In my roomby Howard Hewitt • May 17, 2005 Share:
"There is a tacit terror in most men when it comes to furnishing their house."
Interior designer Greg Jordan '78 decorates a home in unpretentious style for a presumably pretentious clientele. His aim-"to make people feel comfortable, at home."
Hailed as one of the country's leading interior designers, Jordan was proclaimed a designing legend in Architectural Digest magazine. In 2004, The Robb Report named him among "the best of the best."
Jordan takes an all-encompassing approach to design. His staff includes architects and interior designers, and he has helped clients Ashley Judd, Pat Riley, and Blaine and Robert Trump find comfort in their residences.
Jordan designs a room only after collecting great detail from his clients.
"The rooms we design are visual biographies of those who inhabit them."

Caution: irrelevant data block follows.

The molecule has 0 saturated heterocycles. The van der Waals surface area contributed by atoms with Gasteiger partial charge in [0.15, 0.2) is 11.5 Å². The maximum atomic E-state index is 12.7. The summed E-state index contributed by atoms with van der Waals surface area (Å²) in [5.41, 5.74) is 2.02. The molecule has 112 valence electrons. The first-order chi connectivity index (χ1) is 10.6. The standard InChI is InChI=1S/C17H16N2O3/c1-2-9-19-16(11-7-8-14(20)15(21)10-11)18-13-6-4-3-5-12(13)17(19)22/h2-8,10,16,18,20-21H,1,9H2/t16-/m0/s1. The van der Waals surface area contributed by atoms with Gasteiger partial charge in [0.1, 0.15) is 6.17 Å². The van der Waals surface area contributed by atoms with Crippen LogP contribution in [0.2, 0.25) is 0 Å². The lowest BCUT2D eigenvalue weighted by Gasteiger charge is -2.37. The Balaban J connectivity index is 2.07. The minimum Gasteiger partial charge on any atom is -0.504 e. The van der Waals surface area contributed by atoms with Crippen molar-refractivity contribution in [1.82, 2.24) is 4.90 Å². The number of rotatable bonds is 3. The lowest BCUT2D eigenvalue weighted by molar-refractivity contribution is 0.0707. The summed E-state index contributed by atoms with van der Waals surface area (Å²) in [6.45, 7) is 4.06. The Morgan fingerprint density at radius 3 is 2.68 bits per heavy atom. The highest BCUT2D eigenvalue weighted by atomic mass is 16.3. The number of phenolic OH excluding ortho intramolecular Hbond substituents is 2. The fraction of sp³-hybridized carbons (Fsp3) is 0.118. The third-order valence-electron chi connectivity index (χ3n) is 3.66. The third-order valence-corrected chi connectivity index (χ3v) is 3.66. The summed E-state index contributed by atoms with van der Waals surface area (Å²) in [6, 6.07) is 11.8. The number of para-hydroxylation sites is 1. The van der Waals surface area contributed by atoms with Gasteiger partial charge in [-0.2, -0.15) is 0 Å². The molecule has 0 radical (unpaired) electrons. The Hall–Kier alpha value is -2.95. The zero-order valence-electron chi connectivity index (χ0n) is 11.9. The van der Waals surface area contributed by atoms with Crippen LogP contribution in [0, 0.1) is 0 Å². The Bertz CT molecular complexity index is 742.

Yet for all their uniqueness, a universal yearning drives each room's design.
"I think we all are connected by our human needs to feel safe at home," Jordan says. "It is the one place where we are kings of our own castle, shut off from the atrocities existing outside our doors."
Jordan says that sense of security emanates from the furnishings and the design details of a room.
"The 'style' of any room is subjective. It's the 'feeling' of a room that makes it safe, and safety is found in the details that make a room comfortable."
Whether he's designing for Hollywood stars, financial moguls, or just for himself, establishing that sense of security and belonging is the underlying goal of Jordan's work.
"I am driven by the practical use of rooms and making them comfortable. All the rooms I design are safe havens," he says.
"There is a tacit terror in most men when it comes to furnishing their house," Jordan told The Robb Report. "Men feel, 'I buy the house, my wife will decorate it.' They think decorating is the fluff part and they say they don't care, but in reality they do care."
And they should, Jordan concludes.
"There is great intimacy and power in decorating."
We are sorry to report that at press time, we learned that Greg Jordan had died of a heart attack in his home in New York City on April 20. A remembrance will be in the next issue of WM.